Roy Hennessey (1897-1968), plantsman, rosarian, political agitator, iconoclast and eccentric, established a rose nursery in Oregon, in the early 1930's. Over the course of some thirty years, he issued catalogs, commentaries, and instructions to his customers.
Frequently that commentary contradicted conventional wisdom. He insisted that purchasers of his rose plants not cut the roots of rose plants; he was convinced that roses could well need shade against the rigors of the afternoon sun; and he frequently derided the pruning of roses within an inch of their lives. He feuded with the American Rose Society over the question of fees for registering roses, regarded the adoption of the floribunda class as 'ballyhoo,' and generally rejected the recommendations of 'eggsperts' whose advice was based on either conditions in England or those in the eastern United States. Not only did Hennessey advise his customers not to prune the roots of his bare root plants, he also refused to sell polyanthas unless the orders were for three or six at a time.
While many regarded Hennessey as a guru of some great practical wisdom—especially after the publication of his book, 'Hennessey on Roses,' in l942, others believed that all of his advice was self-serving and designed to overcome difficulties in his personal situation. For example, one prominent plantsman argued that the reason his plants had such long roots could be explained by the fact that Hennessey did not have the money for expensive fertilizers and thus his plants had to scrabble for nutrients in the soil. Or, that the reason his sold polyanthas in groups of three or six was a sales device rather than anything else.
As a result of an article on Roy Hennessey that appeared in the American Rose magazine in September, 2003, I received copies of letters exchanged between a California rosarian, Kenneth S. Buchanan, and Hennessey. Probably the easiest characterization of the letters would be that the phrase 'customer relations' and Hennessey tended to be strangers.
Kenneth S. 'Buck' Buchanan was one of the original members of the Sierra Foothill Rose Society in the Sacramento, California area. Even at the time of the founding of that group in l962 he was regarded as a veteran rosarian. He received the Bronze Medal from that society in 1999 and in the Spring of 2005 at the age of 91 was still 'playing' with supermarket florist roses, propagating them in search of better roses and relief from the aches of age.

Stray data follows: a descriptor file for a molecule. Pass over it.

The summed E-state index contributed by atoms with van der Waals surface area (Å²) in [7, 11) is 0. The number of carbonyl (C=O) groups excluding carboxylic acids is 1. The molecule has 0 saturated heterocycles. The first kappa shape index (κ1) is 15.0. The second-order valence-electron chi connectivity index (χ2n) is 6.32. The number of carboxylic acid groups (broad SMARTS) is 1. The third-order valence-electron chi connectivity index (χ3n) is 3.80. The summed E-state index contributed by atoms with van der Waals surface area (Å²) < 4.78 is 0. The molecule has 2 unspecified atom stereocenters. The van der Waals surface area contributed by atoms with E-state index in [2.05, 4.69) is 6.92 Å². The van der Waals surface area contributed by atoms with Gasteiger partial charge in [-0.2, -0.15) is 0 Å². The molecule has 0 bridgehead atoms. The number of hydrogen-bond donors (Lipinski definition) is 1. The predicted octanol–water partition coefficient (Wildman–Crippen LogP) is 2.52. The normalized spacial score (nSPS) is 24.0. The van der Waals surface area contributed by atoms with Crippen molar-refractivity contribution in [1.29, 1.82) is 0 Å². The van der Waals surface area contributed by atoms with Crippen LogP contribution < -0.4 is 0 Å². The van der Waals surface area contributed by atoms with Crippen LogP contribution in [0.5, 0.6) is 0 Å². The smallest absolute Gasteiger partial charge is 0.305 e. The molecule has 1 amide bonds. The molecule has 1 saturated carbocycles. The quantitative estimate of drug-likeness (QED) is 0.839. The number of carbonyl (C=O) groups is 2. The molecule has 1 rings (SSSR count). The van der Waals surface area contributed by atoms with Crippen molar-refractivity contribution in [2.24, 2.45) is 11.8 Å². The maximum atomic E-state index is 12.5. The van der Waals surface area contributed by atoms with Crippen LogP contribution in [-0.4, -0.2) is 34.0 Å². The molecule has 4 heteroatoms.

The letters range in cordiality from a neutral "Dear Mr. Buchanan,' to the more casual 'Friend Buchanan in the Spring and Summer of 1960, as discussions matured regarding a rose propagated by Mr. Buchanan, a seedling of 'Climbing Souvenir de Mme. Boullet,' a climbing Hybrid Tea.
The information in the letters will be considered in terms of the topics presented rather than any chronological consideration.
The early letters contain information regarding orders and advice regarding particular roses and remedies for such problems as thrips and root knot nematode. Hennessey suggests the use of one of the 'newer persistent bugicides maybe even D.D.T. Will kill em.' They letters also indicate what is a continuing problem in reading Hennessey unedited: namely, that punctuation is occasionally non-existent. The first letter of January 22, 1954 contains seventeen lines of small print, eight or nine topics, and typing skills of the hunt, peck, and miss a few variety. In any case, the subject of root knot nematodes also elicits a recommendation for the use of Gamtox as a cure, although Hennessey does note that the cure requires that the land be fallow for a year. He recommends adding the Gamtox in powder form and working it deeply into the ground 'like salting a fish'. 1
The nematodes issue would be a cause of grief for Hennessey as an inspector in California would halt a shipment of Hennessey roses on the basis of harmful nematodes in l956. Hennessey's outrage was almost palpable in a December 6th postcard where he referred to the ban as a 'cooked up Deal…' He also noted that it was the first shipment ever interrupted in a twenty year span. Hennessey also stated clearly that the nematodes in question were not harmful and that he sent back the 'same order of roses right back to the state inspection service' and it passed inspection.
A March 30, 1955 letter suggests interspersing dwarf yellow marigolds with a stand of 'Baby Faurax;' since 'Baby Faurax" was a 'mass effect' flower, and thus would only be sold six plants at a time. . Hennessey believed that the combination would be beneficial to both plants. A June 15th letter in the same year returned to the theme of 'yellow flowers (NOT ROSES)' with Baby Faurax, noting that the effect would produce a sensation in Mr. Buchanan's neighborhood. '…(T)he more people who like your garden the more pleasure you get--.' The notion of a synergistic effect between roses and companion plantings is elegantly and playfully expressed in a short allegory by Hennessey in The Rose Annual of the National Rose Society in Great Britain in l953 entitled: 'Let's Fire the Experts'; this atypical article recommends as companion plants such perennials as '…Babys Breath, Zinnias, Delphiniums, and at the edges…Pansies, Lobelias, and Sweet Alyssum.' The juxtaposition of these companion plantings would lead to a condition in which chemical spraying of roses would not be necessary.